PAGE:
The International Association of Hyperpolyglots - HYPIA. (c) 2019

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Interview with

Adam Wysochansky

Name: Adam Wysochansky
Nationality or Ethnicity: American of Polish Descent

Where do you live? Calgary

Languages: Polish, Ukrainian, Romanian, English, French, Spanish, Portuguese*, Russian*, German*
*Conversant

What’s your story? How did you get into all these languages?

I’ve always been fascinated by languages. Growing up, I was exposed to Polish, English, and French in my household. My parents also knew Ukrainian so I started to take an interest in that. When I was in high school I took as many foreign languages as I could, including Spanish and German, which were all Indo-European (sadly) so I focused on these and aimed for the straight-A’s. I wasn’t very good at math or sciences so I used the languages to get higher marks overall and go to a good university. The thing is though, languages are so much fun, and so useful in practical life, that I just started adding one after the other, starting with Russian and Romanian.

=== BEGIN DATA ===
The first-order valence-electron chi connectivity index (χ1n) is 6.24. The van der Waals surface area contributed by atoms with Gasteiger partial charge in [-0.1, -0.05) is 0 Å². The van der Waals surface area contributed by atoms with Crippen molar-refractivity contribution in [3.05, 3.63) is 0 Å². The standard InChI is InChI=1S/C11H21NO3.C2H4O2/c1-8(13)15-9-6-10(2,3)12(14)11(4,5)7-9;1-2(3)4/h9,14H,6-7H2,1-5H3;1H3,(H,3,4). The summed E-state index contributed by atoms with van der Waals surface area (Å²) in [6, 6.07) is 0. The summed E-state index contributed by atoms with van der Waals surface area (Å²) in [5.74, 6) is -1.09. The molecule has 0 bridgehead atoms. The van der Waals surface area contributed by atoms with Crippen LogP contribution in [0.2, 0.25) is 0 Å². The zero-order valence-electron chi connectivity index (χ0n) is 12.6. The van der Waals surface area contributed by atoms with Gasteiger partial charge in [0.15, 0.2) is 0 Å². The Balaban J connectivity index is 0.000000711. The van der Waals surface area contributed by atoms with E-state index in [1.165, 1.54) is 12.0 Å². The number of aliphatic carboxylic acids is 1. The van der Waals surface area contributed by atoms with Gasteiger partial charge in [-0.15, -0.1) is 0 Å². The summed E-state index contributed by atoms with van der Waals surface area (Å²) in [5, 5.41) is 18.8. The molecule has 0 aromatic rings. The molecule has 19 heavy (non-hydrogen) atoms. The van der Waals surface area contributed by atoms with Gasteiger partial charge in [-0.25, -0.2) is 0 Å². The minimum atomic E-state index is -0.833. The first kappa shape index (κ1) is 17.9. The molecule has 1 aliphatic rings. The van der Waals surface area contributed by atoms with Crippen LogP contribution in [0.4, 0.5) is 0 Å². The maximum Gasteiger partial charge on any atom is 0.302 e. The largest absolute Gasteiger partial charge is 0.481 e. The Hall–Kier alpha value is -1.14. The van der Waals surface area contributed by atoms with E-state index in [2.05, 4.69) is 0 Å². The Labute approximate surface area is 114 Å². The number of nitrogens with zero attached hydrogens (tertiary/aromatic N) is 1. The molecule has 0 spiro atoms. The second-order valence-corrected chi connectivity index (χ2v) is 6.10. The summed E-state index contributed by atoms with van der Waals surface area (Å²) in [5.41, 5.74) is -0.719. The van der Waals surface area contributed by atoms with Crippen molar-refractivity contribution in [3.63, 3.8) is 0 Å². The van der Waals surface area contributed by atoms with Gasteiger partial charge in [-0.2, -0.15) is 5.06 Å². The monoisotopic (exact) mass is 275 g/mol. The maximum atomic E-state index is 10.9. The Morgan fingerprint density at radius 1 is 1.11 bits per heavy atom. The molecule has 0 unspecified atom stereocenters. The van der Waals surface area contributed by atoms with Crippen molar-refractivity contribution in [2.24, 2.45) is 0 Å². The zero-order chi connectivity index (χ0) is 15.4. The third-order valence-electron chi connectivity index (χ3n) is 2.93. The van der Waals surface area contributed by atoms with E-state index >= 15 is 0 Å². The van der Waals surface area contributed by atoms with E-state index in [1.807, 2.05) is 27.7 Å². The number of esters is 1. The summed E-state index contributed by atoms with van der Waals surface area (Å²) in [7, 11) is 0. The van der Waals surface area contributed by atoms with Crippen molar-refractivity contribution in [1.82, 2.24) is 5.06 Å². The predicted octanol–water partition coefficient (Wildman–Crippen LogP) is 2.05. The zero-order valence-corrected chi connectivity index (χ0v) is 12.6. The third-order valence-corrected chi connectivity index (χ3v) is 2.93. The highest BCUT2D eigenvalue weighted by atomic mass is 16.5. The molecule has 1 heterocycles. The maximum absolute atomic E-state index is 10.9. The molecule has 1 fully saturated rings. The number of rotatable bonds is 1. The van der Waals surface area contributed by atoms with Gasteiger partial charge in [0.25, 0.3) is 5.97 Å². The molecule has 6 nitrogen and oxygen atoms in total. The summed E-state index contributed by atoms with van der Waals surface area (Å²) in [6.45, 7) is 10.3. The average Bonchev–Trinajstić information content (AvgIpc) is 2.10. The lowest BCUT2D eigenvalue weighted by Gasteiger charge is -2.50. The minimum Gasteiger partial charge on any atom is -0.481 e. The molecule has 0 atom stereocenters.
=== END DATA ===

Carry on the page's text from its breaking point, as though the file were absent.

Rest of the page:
Which language do you wish you could spend more time practicing?

I seem to give all of them enough time, but I guess my French is probably getting a little sloppy and I should work more on it. Calgary doesn’t have as many French-speakers as you would think even though it’s in bilingual Canada.

What are some languages you’d like to learn in the future?

I find Indo-Europeans to be easy to learn but I’d like to branch out into more language families; I’m definitely interested in Turkish, Arabic, and maybe even Mongolian one day.

So let’s be honest, what’s the sexiest language?

French is called the ‘language of love’, right? I’d say they’re all sexy in some way, but maybe French is my pick.

What’s the greatest pleasure you get from speaking so many languages?

It’s really exciting when you meet people from a culture where you speak the language and you can communicate with them, especially  if you can make jokes and break the ice quickly – I find that that’s the best thing about knowing lots of languages.

Some people say the world is really just going to have a few languages left in a 100 years, do you think this is really true?

Nah, I feel like they’ll still be lots of languages around then, especially if hyperpolyglots keep working hard!

What is your message to young (and not so young) people out there who are interested in studying multiple languages?

So I did this at the start to get good grades when I was young, but speaking languages is like getting a good grade on Life!